A new robotic 'exoskeleton' brace has veterans and their doctors amazed

TAMPA, Fla. - Told they might never walk again, Tampa Bay veterans now have renewed hope thanks to a robot that takes the place of their own skeleton.

One of those veterans is John Vail, who deployed to Kuwait in October 2011.  He made it about 6 months before the tank he was riding in flipped over, ejected him, and then rolled on top of him.

"When you can't feel, you have no idea what's going on," he remembered. "For all I knew, it was a bloody mess."    

Vail soon learned the weight of the tank pinched his spinal cord enough to paralyze him from the waist down. Immediately, he had one question.

"Am I going to walk again? You want to ask that so bad," he said.

He never did, because he didn't want to hear the answer Dr. Kevin White typically has to give.

"In the past, I could never say yes or no for sure," Dr. White explained.

Chief of Spinal Cord Injuries at James A. Haley Hospital, Dr. White would've said the same thing to Vail, until he saw him in the "exoskeleton".

It's a robotic brace programmed with the patient's unique body dimensions, walking speed, and gait length.

"Besides it being a work-out, it feels great. I'm standing up, I'm moving, I'm walking," Vail said. "Walking is taken for granted by so many people. Once it's taken away, it's amazing whenever you get it back."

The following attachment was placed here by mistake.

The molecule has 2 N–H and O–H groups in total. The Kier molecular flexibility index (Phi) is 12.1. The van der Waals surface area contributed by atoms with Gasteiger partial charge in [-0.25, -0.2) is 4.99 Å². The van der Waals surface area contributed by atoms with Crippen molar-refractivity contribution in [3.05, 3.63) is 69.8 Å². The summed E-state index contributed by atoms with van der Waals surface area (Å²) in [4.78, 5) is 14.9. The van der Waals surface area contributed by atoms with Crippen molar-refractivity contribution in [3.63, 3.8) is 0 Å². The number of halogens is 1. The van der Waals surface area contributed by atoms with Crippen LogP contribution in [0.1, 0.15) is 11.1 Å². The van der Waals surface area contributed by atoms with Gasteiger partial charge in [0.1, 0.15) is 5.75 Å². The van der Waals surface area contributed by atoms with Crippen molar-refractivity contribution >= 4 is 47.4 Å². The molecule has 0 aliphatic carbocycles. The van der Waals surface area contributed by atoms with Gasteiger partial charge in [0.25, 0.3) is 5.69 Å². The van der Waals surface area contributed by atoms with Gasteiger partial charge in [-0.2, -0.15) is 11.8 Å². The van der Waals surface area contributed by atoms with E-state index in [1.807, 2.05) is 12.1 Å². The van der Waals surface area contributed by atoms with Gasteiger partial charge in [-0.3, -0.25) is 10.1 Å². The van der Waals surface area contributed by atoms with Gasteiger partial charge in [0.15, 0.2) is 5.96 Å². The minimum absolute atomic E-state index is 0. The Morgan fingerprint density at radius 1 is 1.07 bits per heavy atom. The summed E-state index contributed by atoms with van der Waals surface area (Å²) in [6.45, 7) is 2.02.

The exoskeleton also helps with bone density, digestive function, cardiovascular health, and most of all, hope.

"They're actually going to be upright, standing, their whole family can see them in a position they haven't seen them in since their injury," Dr. White said.

Because the technology is so new, doctors are still learning about all its benefits, including whether it may eventually help cure paralysis. Short-term, they hope their patients will someday take it out of the hospital and home to use everyday.

 "It's life-changing for me to see it. It's life-changing for veterans or active duty soldiers," Dr. White said.

Vail says he doesn't even feel like he's wearing a brace, and the only other time that happens is when he dreams.

"When I dream, I'm walking," Vail said. "I'm never going to give up, especially now."

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